Telemetric Implants: An "Inside" Look at How Your Running Shoes Affect Your Knees
Jun 10, 2014 - 5:32:56 PM
Osteoarthritis (OA), also known as degenerative joint disease, affects millions of people. The pain and stiffness caused by deterioration of cartilage that cushions the ends of the bones in the joint can become debilitating. Although age is one of the biggest factors in developing OA, genetics and injury can also play a role in how the condition develops.
Diagnosing the disease can be fairly straightforward as the patient usually feels pain in the joint following exercise or immobility. However, treating OA or preventing its progression is an entirely different story. Controlling pain and improving joint function are two key goals in the treatment of osteoarthritis. To do this, doctors often prescribe analgesics, appropriate exercises or physical therapy and in the worse-case scenario, joint replacement surgery to improve their patient's condition.
But what if something as simple as selecting the right foot wear could improve your prognosis? The 'Loading and Movement' team of Prof. Georg Bergmann and Prof. Georg Duda at the Julius Wolff Institut, Charité-Universitätsmedizin is trying to answer that question. The team, based out of Berlin, Germany, wanted to learn what affect different footwear had on knee joint loading. Ultimately, they hope to improve the prognosis for people living with OA by decreasing their pain and giving them a higher quality of life.
To perform their research, the team has developed special instrumented hip, shoulder, knee and spinal implants. These implants are based on clinically, widely used total joint replacement implants, which have been modified to include sensors and a telemetry system. The team is one of only a few research groups in the world ever to implant telemeterized devices in patients. To date they have implanted nearly 50 patients with these devices. These specialized instrumented implants allow researchers to directly measure the forces inside the joint while the patient is performing various activities (Bergmann et al. 2014,PLoS ONE). In the past these forces could only be estimated.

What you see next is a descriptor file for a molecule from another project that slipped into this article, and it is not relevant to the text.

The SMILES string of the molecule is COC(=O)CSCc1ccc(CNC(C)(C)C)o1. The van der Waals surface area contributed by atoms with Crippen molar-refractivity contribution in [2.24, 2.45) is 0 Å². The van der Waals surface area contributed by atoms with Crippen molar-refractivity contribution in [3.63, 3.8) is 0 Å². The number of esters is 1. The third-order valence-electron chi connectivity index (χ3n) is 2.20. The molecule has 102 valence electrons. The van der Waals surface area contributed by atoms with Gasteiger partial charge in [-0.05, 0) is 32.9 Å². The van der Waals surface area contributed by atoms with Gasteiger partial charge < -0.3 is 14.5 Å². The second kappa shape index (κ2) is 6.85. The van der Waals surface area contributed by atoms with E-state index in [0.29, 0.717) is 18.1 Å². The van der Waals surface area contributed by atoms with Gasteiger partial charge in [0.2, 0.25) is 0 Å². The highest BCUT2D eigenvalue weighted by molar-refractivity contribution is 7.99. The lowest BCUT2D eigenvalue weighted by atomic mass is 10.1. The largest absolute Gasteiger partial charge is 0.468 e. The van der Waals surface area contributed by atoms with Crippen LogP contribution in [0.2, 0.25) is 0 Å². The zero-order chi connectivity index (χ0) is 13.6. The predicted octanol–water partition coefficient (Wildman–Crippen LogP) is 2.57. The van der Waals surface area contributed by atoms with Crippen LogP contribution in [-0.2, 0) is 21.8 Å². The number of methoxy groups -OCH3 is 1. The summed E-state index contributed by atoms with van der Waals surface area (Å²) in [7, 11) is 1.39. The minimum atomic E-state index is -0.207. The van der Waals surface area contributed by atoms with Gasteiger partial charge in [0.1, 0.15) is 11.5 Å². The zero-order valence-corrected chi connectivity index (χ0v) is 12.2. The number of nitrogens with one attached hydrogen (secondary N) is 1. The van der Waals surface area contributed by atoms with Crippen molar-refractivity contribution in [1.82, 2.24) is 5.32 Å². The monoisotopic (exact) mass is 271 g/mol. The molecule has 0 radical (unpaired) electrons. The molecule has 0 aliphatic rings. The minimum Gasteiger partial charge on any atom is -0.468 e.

To date, nine patients with telemeterized knee implants have been enrolled in the team's OA knee study. The researchers began the task of measuring knee joint loading during activities of daily living including walking, stair climbing and sitting down. The effects that different footwear had on the forces generated within the joints was then investigated (Kutzner et al. 2013, J. Biomech). What the team discovered was that when wearing the advanced running shoes, patients experienced a reduction in maximum forces measured at the knee. However, when the patients wore dress shoes, the forces measured at the knee were actually increased. Many OA patients have reported reduced pain after wearing certain kinds of sport shoes. Although this pain relief might be attributed to wearing these shoes, further studies are needed.
Where does the team go from here? Similar to other data generated by the team using telemetric hip, shoulder, knee and spinal implants, these data will be included in the open access database called OrthoLoad www.orthoload.comthat was originally created by the team in 2001 and continues to be updated. The team is convinced that the results of their research will be valuable not only to patients who suffer from OA, but also to shoe designers, implant designers, orthopaedists, physical therapists and athletes.
The 'Loading and Movement' team currently consists of: Dr. Ines Kutzner, Verena Schwachmeyer, Dr. Alwina Bender, Dr. Friedmar Graichen, Mr. Philipp Damm, and Mr. Jörn Dymke. Prof. Georg Bergmann and Prof. Georg Duda are members of the Orthopaedic Research Society (ORS). The ORS (www.ors.org) strives to be the world's leading forum for the dissemination of new musculoskeletal research findings. The musculoskeletal system provides form, support, stability, and movement to the body.
Web Site: www.ors.org
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